By Andrew Warner,
Karenn Chutjian Presti began translating nursery rhymes and American folk tunes into Armenian about 6 1/2 years ago, when her first daughter was born.
“A lot of people talk about having a baby and your brain turning to mush and it wasn’t like that at all,” she said. “I was learning new words, I was learning new vocabulary and I realized how many words I was missing, being born in the U.S.”
The Herb Alpert School of Music lecturer published her translations in “My First Armenian Songbook,” a bilingual collection of 16 children’s songs on Aug. 17. Chutjian Presti said music has helped her raise her children in a multilingual environment because it makes it easier for them to break down the sounds of various languages.
Although Chutjian Presti and her husband are raising their children to speak Armenian, German, Italian and English, she said she feels particularly passionate about Armenian. The dialect of Armenian that Chutjian Presti speaks, Western Armenian, is classified as definitely endangered by UNESCO, and is a minority language in every country where it is spoken in.
“It’s not a language that’s spoken (officially) in any country – in Armenia, they speak Eastern Armenian,” she said. “So, we have this sense of responsibility growing up Armenian to keep the language strong.”
Chutjian Presti also said Armenian speakers of her generation had less access to supplementary materials in Armenian, such as television shows and books, than children today do. As a result, her Armenian vocabulary was somewhat limited, and she didn’t know basic terms she wanted to use with her children, such as playground vocabulary.
Now, Chutjian Presti speaks to her children almost exclusively in Armenian, only addressing them in English when they have monolingual friends around.
“I think one of the drawbacks of (being bilingual) is you’re not really part of one culture completely, you have one foot in one culture and one foot in the other. At least, this is my experience,” she said. “They are American and yet they are Armenian, so I wanted to find a way to connect these two things.”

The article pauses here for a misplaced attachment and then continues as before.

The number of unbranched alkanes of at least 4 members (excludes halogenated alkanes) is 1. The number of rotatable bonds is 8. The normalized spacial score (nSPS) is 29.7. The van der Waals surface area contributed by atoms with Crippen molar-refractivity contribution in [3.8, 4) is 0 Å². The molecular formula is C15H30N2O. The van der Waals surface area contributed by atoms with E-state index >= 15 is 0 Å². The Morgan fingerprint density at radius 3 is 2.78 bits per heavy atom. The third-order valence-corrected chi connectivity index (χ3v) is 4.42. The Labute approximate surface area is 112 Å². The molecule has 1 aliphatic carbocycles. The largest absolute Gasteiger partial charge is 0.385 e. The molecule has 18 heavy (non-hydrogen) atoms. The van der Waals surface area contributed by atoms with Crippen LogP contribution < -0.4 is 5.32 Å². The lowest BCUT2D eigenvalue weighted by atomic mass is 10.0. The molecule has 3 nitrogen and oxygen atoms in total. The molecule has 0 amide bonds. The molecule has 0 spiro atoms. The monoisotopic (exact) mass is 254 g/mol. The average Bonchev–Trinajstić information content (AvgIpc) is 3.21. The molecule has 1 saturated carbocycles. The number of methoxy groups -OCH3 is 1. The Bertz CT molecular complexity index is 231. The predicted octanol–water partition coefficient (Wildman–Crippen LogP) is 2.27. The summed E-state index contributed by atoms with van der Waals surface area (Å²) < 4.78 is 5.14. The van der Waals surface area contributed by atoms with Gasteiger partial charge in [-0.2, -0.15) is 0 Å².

Chutjian Presti also created piano and vocal arrangements for her translations, which her sister, Stephanie Betjemann, sang on a CD recording that accompanied the book. Chutjian Presti said she chose to use western instrumental arrangements, rather than traditional Armenian instruments, to retain the familiarity of the songs.
“That’s the bridge I wanted to have, the Armenian words with the American melodies,” she said.
Betjemann, who also studied linguistics in college, said music and singing can help improve a child’s skills in a given language because the brain processes and stores words set to music differently than words that are not.
She added that one of her favorite songs to sing is “The Zoo,” because it helped her learn the Armenian names of some animals she would not have known otherwise.
“It helps keep the language relevant,” Betjemann said. “A language is only as good as its applicability or function in a person’s life.”
For the book’s imagery and design, Chutjian Presti turned to her friend Alastair Sadler, a professional illustrator. Sadler took on the project, despite having no familiarity with Armenian culture or language prior to working on the project.
“That’s sort of one of the pleasures of the project, is having to deal with something that is completely new to me,” he said. “I had to go through a bit of a learning process with (Chutjian Presti’s) help, to figure out which of the words in Armenian corresponded to the words in English.”
He said the first song that appears in the book – “Zoom Zoom Zoom, We’re Going to the Moon” – was one of his favorites to illustrate because it reminded him of when he first introduced the song to Chutjian Presti at a toddler’s music group meeting when their kids were younger.
Now as Chutjian Presti reads the book to her own children, she said she wishes she had a similar songbook for herself as a child growing up in an Armenian-American household. She added she hopes the songs can serve as a bridge between Armenian and American culture.
“It was just more of a practical concern – why shouldn’t they think that we have … all of these songs in Armenian tradition?” she said.